One of two Japanese ships returned from the Indian ocean where they supported a six-year coalition mission in Afghanistan.
The destroyer Kirisame and its crew of about 200 returned to Sasebo port in southwestern Japan to an honor band and a crowd of welcoming family members.
"We have finished our mission, and we are home," said Yuji Fukuhara, the Kirisame's captain.
The refueler Tokiwa will arrive Friday at a Tokyo port, where the Defense Ministry will hold a larger ceremony to be attended by Defense Minister Shigeru Ishiba.
The return of the Kirisame marked the end of a mission that began in 2001 and underscored a deep rift in Japan's government over how far this country should go in supporting the global war on terror.
The mission was abruptly halted on Nov. 1, after opposition parties raised concerns it was too broad and possibly violated Japan's pacifist constitution. Prime Minister Yasuo Fukuda, a staunch supporter of bolstering Japan's security efforts abroad, has vowed to resume the mission quickly.
The U.S. has also been pushing for a resumption, but says the withdrawal of the ships will have no significant impact on operations in Afghanistan.
"Unfortunately, we have to come to a point where we have to welcome them home, but they were engaged in work for a long time in a difficult environment," Japan's Chief Cabinet Secretary Nobutaka Machimura said.
No restart to the mission is expected soon.
Last week, Japan's lower house of parliament approved a resumption of a watered-down mission in the Indian Ocean, but the legislation is now in the opposition-controlled upper house.
The new mission would be limited to refueling and supplying water to craft used in monitoring and inspecting vessels suspected of links to terrorism or arms smuggling. Ships would not refuel coalition vessels directly involved in troop activities in Afghanistan.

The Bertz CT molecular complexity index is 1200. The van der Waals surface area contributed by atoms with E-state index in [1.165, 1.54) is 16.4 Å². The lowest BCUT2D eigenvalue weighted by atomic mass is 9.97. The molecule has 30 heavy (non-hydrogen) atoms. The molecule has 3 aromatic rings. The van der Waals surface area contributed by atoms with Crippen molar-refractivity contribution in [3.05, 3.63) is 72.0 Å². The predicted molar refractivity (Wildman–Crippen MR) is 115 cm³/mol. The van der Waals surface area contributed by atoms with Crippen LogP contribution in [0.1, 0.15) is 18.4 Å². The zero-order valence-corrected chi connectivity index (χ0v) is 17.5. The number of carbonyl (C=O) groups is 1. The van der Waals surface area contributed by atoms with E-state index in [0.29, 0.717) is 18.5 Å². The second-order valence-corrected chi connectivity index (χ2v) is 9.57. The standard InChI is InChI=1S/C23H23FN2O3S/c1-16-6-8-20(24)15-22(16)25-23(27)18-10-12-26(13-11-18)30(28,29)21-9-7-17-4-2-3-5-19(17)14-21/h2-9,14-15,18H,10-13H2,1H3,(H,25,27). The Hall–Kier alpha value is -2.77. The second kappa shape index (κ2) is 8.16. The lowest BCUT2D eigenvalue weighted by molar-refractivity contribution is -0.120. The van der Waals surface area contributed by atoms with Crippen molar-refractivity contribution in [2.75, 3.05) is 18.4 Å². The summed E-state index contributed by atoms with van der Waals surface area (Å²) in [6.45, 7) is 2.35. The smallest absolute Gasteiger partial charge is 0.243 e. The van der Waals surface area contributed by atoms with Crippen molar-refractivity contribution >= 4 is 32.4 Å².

During its six-year mission, Japan provided about 490,000 kiloliters (129 million gallons) of fuel in the Indian Ocean to coalition warships, including those from the U.S., Britain and Pakistan, according to the Defense Ministry.
The mission was in line with a push by Japan 's leadership - which is trying to win a permanent seat on the United Nations Security Council - to develop a higher profile in world diplomacy by participating in an increasing number of global peacekeeping missions.
In 2003, Japan sent troops to Iraq for a non-combat, humanitarian mission and sent troops to help in recovery efforts after the devastating tsunami that hit South Asia the following year.
But the push to send troops abroad has been highly controversial. One of the top priorities of the leading opposition party after it won control of the upper house in July elections was to scuttle the naval mission, and its top officials have not shown any signs of backing down.
Polls indicate that the public is gradually coming to accept the idea of overseas operations.
"I think the Japanese people's mindset has changed greatly," said Akira Kato, a defense specialist at Obirin University in Tokyo . "During the Gulf War, sending the troops overseas was considered outrageous. But now people think it is important to strengthen global cooperation through such missions as disaster relief."
He noted, however, that sending troops into actual combat remains taboo.
They did not initially want democracy in Iraq or Afghanistan. The Americans wanted to take those countries under their control